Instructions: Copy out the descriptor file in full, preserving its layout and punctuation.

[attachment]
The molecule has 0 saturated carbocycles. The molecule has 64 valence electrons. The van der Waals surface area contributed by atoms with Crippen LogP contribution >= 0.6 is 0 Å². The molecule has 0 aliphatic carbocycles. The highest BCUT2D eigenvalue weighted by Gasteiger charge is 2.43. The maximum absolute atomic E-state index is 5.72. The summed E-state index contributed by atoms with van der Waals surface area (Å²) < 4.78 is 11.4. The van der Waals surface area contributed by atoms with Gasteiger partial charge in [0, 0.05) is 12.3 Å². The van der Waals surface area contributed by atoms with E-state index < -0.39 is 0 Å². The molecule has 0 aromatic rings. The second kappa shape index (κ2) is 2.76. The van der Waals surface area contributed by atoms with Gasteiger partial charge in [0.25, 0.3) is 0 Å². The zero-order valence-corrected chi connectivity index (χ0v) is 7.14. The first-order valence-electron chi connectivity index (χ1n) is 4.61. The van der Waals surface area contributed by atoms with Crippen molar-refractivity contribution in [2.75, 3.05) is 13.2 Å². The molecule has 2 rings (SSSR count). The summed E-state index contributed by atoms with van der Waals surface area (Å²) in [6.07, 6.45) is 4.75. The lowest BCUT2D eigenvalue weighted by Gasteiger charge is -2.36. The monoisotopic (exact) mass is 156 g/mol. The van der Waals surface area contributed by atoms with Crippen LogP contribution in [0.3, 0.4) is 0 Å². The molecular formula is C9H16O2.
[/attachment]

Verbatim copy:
The molecule has 0 saturated carbocycles. The molecule has 64 valence electrons. The van der Waals surface area contributed by atoms with Crippen LogP contribution >= 0.6 is 0 Å². The molecule has 0 aliphatic carbocycles. The highest BCUT2D eigenvalue weighted by Gasteiger charge is 2.43. The maximum absolute atomic E-state index is 5.72. The summed E-state index contributed by atoms with van der Waals surface area (Å²) < 4.78 is 11.4. The van der Waals surface area contributed by atoms with Gasteiger partial charge in [0, 0.05) is 12.3 Å². The van der Waals surface area contributed by atoms with E-state index < -0.39 is 0 Å². The molecule has 0 aromatic rings. The second kappa shape index (κ2) is 2.76. The van der Waals surface area contributed by atoms with Gasteiger partial charge in [0.25, 0.3) is 0 Å². The zero-order valence-corrected chi connectivity index (χ0v) is 7.14. The first-order valence-electron chi connectivity index (χ1n) is 4.61. The van der Waals surface area contributed by atoms with Crippen molar-refractivity contribution in [2.75, 3.05) is 13.2 Å². The molecule has 2 rings (SSSR count). The summed E-state index contributed by atoms with van der Waals surface area (Å²) in [6.07, 6.45) is 4.75. The lowest BCUT2D eigenvalue weighted by Gasteiger charge is -2.36. The monoisotopic (exact) mass is 156 g/mol. The van der Waals surface area contributed by atoms with Crippen LogP contribution in [0.3, 0.4) is 0 Å². The molecular formula is C9H16O2.